The Barro Race might be perfect for you in Holland and Northern Germany though. Please report back after doing so.

  4. Lodewijk

    Reporting back on the Geax Barro Race TNT 29×2.0

    Mounting:
    very similar to the Saguaro’s, it is hard to fit the tire. If you would flat during a race, better not stress yourself with putting a inner tube in, just hope the slime you put in will work, else you have a DNF for that competition. That said, i haven’t flatted any Geax TNT yet.. 2000km+ of which also multi stage Alpen Trophy in Austria (Schladming).

    Riding:
    Like wunnspeed already stated: this isn’t a gravel road tire. The moment there is lots of loose gravel on the track, it starts to slip/roll over them, leaning harder will give you alot more grip, but there isn’t a warning for loosing grip, it just slips at once. This is caused by the very low knobs, they can’t reach the hard pack underneath.

    In Central European conditions (hills but no alpine mountains) this tire is a fast. They accelerates quicker then the heavier/chunkier Saguaro’s, rotational weight is less, say 150g per tire. The cornering is better, especially if you lean hard, which is mostly the case in CC courses or technical marathons. The tire is very round, the transition when leaning into the corner is smooth, but you can’t coast around the corners, this tire demands you to put the pressure down to make it grip. I was surprised with the grip of this tire, considering the very low middle knobs. Breaking power was better then with Racing Ralphs, Saguaro’s or others. Grip while climbing was also very good.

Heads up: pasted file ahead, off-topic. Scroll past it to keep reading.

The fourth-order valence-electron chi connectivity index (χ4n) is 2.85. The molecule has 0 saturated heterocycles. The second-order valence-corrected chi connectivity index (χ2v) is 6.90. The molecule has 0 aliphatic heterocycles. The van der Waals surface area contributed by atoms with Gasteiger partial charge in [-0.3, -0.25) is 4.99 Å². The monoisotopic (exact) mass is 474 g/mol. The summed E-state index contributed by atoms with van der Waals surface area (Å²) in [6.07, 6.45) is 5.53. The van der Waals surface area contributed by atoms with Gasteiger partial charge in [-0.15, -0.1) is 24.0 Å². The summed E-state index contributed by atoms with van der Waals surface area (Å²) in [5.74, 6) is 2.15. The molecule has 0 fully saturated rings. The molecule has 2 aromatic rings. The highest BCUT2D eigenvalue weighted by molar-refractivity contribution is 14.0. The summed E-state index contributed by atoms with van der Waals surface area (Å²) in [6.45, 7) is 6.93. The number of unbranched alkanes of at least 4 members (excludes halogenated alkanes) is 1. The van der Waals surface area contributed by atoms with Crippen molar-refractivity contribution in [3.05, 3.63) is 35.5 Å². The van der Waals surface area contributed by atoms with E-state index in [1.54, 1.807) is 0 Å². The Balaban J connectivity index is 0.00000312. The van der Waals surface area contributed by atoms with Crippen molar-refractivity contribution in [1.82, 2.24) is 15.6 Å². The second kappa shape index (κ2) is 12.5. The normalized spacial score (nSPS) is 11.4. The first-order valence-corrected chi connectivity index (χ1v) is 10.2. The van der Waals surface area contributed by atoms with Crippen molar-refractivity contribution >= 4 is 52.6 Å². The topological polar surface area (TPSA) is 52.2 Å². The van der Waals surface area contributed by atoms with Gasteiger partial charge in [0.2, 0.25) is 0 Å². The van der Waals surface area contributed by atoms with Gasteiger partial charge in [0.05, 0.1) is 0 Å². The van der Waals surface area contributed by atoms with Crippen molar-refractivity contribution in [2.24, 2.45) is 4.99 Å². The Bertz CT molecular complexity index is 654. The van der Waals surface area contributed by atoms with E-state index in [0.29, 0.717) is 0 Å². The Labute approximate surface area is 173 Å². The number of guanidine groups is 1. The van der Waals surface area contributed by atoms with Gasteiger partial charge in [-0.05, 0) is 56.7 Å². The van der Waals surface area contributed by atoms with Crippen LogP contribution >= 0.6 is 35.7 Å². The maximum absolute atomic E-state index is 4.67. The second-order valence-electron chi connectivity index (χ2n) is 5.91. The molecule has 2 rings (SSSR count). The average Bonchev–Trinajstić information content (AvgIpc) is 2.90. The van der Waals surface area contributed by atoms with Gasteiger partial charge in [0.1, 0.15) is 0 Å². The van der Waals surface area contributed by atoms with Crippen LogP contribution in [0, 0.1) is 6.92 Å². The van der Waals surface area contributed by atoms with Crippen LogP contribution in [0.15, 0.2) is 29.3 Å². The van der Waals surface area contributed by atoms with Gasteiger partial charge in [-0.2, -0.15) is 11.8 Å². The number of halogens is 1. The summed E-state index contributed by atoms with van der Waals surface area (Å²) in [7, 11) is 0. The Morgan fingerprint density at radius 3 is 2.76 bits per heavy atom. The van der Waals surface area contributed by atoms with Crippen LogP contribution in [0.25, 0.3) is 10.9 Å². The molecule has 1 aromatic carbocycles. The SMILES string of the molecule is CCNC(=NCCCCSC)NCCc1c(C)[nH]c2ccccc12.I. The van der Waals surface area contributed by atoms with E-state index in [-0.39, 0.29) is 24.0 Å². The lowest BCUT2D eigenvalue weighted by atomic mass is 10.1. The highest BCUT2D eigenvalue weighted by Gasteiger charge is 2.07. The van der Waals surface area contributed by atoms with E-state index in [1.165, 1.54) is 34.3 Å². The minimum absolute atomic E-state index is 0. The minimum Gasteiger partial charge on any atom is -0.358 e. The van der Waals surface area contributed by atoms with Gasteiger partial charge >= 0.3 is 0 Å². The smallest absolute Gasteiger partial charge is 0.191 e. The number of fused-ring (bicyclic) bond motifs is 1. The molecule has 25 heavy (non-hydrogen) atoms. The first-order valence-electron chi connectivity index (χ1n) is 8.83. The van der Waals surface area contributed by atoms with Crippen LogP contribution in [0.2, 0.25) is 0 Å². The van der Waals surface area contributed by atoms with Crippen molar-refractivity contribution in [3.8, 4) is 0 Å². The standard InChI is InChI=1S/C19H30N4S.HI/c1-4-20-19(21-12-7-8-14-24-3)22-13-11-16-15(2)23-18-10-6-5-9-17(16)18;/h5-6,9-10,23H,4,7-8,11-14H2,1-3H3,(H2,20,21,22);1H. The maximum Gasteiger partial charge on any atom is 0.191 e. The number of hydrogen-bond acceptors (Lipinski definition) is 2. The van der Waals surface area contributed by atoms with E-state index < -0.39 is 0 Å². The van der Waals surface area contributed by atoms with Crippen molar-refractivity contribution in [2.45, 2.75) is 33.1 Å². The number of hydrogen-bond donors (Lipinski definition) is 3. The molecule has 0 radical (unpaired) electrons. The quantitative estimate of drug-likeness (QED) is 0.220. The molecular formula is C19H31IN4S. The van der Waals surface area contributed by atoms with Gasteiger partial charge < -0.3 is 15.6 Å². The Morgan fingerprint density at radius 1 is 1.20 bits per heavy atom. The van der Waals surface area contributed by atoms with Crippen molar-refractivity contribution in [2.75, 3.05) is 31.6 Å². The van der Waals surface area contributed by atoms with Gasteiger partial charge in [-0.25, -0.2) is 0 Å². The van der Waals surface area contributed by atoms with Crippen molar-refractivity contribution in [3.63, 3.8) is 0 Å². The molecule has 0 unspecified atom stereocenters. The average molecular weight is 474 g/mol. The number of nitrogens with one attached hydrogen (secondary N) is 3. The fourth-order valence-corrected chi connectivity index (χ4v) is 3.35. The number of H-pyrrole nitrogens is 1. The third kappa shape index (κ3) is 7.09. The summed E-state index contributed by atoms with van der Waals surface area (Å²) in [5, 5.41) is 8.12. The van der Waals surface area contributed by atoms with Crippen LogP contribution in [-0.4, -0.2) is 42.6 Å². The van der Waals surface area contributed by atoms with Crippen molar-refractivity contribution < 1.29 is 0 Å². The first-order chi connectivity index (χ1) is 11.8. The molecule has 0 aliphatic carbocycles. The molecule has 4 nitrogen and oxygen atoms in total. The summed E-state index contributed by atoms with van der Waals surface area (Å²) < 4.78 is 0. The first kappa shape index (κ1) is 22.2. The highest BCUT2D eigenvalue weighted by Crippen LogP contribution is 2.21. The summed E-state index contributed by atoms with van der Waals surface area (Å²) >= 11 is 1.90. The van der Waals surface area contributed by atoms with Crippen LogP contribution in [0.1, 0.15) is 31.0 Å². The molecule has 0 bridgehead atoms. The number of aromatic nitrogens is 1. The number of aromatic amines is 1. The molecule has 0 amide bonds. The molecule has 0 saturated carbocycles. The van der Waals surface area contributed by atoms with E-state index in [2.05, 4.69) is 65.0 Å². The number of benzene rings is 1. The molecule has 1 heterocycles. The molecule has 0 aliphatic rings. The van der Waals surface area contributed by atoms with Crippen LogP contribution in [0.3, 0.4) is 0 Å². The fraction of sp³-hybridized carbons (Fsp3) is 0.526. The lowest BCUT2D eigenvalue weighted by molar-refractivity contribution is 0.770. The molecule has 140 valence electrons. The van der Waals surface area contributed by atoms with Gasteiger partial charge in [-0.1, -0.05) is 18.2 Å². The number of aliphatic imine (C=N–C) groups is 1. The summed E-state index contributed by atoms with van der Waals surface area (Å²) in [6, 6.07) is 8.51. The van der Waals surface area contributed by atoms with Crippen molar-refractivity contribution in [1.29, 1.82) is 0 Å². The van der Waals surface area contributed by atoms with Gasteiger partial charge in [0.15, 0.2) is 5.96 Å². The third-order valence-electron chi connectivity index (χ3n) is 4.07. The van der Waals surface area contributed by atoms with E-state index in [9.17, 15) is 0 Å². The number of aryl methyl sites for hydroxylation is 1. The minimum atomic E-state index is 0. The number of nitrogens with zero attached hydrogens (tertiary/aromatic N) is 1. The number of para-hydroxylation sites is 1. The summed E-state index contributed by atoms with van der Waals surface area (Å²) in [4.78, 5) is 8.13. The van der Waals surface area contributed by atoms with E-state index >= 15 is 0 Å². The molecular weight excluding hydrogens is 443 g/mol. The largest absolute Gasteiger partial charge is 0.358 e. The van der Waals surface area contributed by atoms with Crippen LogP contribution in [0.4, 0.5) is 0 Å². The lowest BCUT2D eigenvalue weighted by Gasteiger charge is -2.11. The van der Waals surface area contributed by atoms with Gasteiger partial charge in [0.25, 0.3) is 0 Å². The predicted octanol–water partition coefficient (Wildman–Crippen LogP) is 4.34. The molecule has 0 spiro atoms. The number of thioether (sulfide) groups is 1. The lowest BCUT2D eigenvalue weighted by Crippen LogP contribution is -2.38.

I didn’t have any problem with muddy patches nor with wet roots. My assumption they would do well in this type of terrain was correct. I ride them during a 100km race in Dutch hills in changing weather conditions. The course was for some duration dry, then it was muddy wet and in between it was half/half, never any problem or weaknesses.

    The tires doesn’t contain so much air as the Saguaro’s 29×2.2 TNT do, they are alot less comfortable. At 2.2 bar (i am 80kg) it was jumping around too much, bounching up and aside, but after going down to 1.9-2.0 i found the sweetspot. These tires are very pressure sensitive. Another thing is the ‘buzz’, they make some shaking and some noise when you ride on tarmac, but mostly this is when you ride with somewhat high pressure and with low speed. The moment you crank open the throttle this goes away. I don’t mind this ‘buzz’, it just tells you: “Get off the stupid tarmac, you fool!”. In the terrain this ‘buzzing’ disappears.

    Verdict:
    Very good addition to my tire stash. They serve a different role then the Saguaro’s and do it well.
    When riding in hilly conditions with not so much loose gravel the Barro wins the battle if the terrain is not too rocky and harsh. In alpine terrain i would mount the Saguaro’s, they add alot of extra comfort (next to each other the Saguaro is almost an inch higher, making it a 30″), ride silent and fast on tarmac (lots of alpine riding involves stretches on tarmac), only downside is the more sluggish cornering and the extra weight. Regardless of terrain i would choose the Barro if it is muddy, they shed mud very well and have enough grip.